Tunisia's Ben Ali sentenced over protesters' deaths
- 13 June 2012
- From the section Africa
Tunisia's ousted president Zine al-Abidine Ben Ali has been given a life sentence in absentia by a military court over the killing of protesters in the country's revolution last year.
A separate court also jailed him for 20 years for inciting violence and murder.
The exiled ex-leader faces a number of other trials; he has also already been sentenced to dozens of years in jail.
The sentences come as Tunisia's new government seeks to quell rioting across the country.
On Tuesday Fehmi al-Aouini, a young Tunisian shot in the head during three days of violence, died of his wounds in hospital.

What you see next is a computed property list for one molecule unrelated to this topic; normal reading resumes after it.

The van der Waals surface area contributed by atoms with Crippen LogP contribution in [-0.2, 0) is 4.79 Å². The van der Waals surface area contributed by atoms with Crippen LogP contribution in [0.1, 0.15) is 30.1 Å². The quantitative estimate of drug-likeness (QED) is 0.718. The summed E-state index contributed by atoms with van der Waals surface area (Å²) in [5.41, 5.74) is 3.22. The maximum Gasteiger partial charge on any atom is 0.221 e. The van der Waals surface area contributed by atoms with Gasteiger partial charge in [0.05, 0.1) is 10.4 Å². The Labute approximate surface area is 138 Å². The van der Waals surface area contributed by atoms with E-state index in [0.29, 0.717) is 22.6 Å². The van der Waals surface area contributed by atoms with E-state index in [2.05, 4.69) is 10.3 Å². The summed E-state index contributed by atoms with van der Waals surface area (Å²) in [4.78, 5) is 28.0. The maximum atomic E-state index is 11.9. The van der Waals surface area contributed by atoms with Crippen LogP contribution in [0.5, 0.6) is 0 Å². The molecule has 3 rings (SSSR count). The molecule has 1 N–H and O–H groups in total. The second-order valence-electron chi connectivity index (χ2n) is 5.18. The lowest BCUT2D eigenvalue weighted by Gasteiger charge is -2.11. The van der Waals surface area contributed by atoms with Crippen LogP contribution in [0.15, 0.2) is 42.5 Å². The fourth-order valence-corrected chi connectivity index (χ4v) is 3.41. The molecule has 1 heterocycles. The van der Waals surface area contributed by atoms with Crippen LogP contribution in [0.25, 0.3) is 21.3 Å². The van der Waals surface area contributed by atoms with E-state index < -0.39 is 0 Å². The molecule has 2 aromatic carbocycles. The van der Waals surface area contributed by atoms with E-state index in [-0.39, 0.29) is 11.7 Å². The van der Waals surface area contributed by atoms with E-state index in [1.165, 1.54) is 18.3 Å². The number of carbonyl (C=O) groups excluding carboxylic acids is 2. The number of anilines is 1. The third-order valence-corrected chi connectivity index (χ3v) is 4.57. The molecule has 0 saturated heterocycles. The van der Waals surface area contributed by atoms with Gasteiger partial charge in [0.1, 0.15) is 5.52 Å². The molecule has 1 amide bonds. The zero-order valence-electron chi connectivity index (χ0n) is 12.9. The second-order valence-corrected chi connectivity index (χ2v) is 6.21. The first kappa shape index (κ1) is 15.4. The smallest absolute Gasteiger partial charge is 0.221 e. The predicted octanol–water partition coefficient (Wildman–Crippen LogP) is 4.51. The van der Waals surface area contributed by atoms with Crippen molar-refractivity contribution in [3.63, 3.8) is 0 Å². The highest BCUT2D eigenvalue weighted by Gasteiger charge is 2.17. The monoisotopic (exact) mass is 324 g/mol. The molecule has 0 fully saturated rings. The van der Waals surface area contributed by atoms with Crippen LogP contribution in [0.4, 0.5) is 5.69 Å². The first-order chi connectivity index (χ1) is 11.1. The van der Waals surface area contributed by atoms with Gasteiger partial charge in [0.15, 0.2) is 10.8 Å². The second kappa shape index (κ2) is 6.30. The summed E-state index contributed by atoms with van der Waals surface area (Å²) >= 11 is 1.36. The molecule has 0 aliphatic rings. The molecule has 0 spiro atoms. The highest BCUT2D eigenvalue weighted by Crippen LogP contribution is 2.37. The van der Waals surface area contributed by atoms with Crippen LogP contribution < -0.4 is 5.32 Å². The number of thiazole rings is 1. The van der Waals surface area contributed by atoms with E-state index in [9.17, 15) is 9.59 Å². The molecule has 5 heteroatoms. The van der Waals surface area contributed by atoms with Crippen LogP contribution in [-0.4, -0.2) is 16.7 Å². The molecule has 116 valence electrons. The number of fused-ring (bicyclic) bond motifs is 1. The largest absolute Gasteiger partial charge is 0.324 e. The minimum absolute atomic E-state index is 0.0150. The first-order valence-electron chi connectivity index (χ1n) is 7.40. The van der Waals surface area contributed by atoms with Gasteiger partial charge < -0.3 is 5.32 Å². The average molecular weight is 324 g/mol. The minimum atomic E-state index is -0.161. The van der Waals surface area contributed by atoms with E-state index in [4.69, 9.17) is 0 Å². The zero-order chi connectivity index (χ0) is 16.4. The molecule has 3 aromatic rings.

The government imposed an overnight curfew in eight areas following the riots, which were sparked by an art exhibition deemed offensive to Islam and saw several police stations set on fire.
It blamed ultra-conservative Islamists known as Salafists for the unrest, which correspondents say is the worst since Tunisians overthrew Ben Ali early last year.
However the Salafists deny involvement.
Prosecutors had sought the death penalty for Ben Ali over the killing of 22 people while trying to put down revolts in the central cities of Thala and Kasserine, AFP news agency reported.
Ben Ali's former Interior Minister, Rafik Belhaj Kacem, was given 12 years.
In the other case, the charges of incitement to violence and murder related to an incident in the town of Ouardanine last January, when four men were shot trying to stop the president's nephew fleeing Tunisia.
Ben Ali is now in exile in Saudi Arabia, where fled with his wife in January 2011 after weeks of protests against his rule of more than 20 years
Despite a request from Tunisia's government for the ex-president to be extradited to stand trial, the Saudis have refused to send him back.